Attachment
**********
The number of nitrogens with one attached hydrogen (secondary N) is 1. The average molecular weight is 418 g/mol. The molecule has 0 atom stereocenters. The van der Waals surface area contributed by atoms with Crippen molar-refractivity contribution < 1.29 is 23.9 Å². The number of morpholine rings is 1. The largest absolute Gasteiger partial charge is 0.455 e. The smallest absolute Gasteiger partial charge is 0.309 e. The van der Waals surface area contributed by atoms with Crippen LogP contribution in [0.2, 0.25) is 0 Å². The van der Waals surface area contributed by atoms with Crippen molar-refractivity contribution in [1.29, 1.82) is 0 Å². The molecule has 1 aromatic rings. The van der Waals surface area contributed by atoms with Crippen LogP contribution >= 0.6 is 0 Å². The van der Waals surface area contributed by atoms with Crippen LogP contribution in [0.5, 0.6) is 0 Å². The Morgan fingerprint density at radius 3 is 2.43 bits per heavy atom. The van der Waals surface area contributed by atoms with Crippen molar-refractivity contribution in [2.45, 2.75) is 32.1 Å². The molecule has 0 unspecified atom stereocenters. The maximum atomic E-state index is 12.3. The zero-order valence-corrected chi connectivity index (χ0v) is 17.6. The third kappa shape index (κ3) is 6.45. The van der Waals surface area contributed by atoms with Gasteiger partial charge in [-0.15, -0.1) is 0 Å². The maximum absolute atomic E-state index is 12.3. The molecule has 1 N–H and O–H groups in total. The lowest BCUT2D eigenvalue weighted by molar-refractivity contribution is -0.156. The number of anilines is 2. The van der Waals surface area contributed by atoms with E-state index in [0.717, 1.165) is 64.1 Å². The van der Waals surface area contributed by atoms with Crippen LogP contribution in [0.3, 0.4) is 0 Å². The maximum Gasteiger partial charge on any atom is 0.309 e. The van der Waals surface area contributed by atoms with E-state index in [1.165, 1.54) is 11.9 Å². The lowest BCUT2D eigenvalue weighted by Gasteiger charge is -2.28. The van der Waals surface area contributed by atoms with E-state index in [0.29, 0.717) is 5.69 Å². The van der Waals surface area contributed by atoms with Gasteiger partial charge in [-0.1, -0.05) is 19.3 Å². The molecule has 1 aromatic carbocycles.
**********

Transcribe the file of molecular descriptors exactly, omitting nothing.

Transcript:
The number of nitrogens with one attached hydrogen (secondary N) is 1. The average molecular weight is 418 g/mol. The molecule has 0 atom stereocenters. The van der Waals surface area contributed by atoms with Crippen molar-refractivity contribution < 1.29 is 23.9 Å². The number of morpholine rings is 1. The largest absolute Gasteiger partial charge is 0.455 e. The smallest absolute Gasteiger partial charge is 0.309 e. The van der Waals surface area contributed by atoms with Crippen LogP contribution in [0.2, 0.25) is 0 Å². The van der Waals surface area contributed by atoms with Crippen molar-refractivity contribution in [1.29, 1.82) is 0 Å². The molecule has 1 aromatic rings. The van der Waals surface area contributed by atoms with Crippen LogP contribution >= 0.6 is 0 Å². The van der Waals surface area contributed by atoms with Crippen LogP contribution in [0.5, 0.6) is 0 Å². The Morgan fingerprint density at radius 3 is 2.43 bits per heavy atom. The van der Waals surface area contributed by atoms with Crippen molar-refractivity contribution in [2.45, 2.75) is 32.1 Å². The molecule has 0 unspecified atom stereocenters. The maximum atomic E-state index is 12.3. The zero-order valence-corrected chi connectivity index (χ0v) is 17.6. The third kappa shape index (κ3) is 6.45. The van der Waals surface area contributed by atoms with Gasteiger partial charge in [-0.15, -0.1) is 0 Å². The maximum absolute atomic E-state index is 12.3. The molecule has 1 N–H and O–H groups in total. The lowest BCUT2D eigenvalue weighted by molar-refractivity contribution is -0.156. The number of anilines is 2. The van der Waals surface area contributed by atoms with E-state index in [0.717, 1.165) is 64.1 Å². The van der Waals surface area contributed by atoms with Crippen LogP contribution in [0.3, 0.4) is 0 Å². The maximum Gasteiger partial charge on any atom is 0.309 e. The van der Waals surface area contributed by atoms with E-state index in [1.165, 1.54) is 11.9 Å². The lowest BCUT2D eigenvalue weighted by Gasteiger charge is -2.28. The van der Waals surface area contributed by atoms with E-state index in [0.29, 0.717) is 5.69 Å². The van der Waals surface area contributed by atoms with Gasteiger partial charge in [-0.1, -0.05) is 19.3 Å². The molecule has 1 aromatic carbocycles.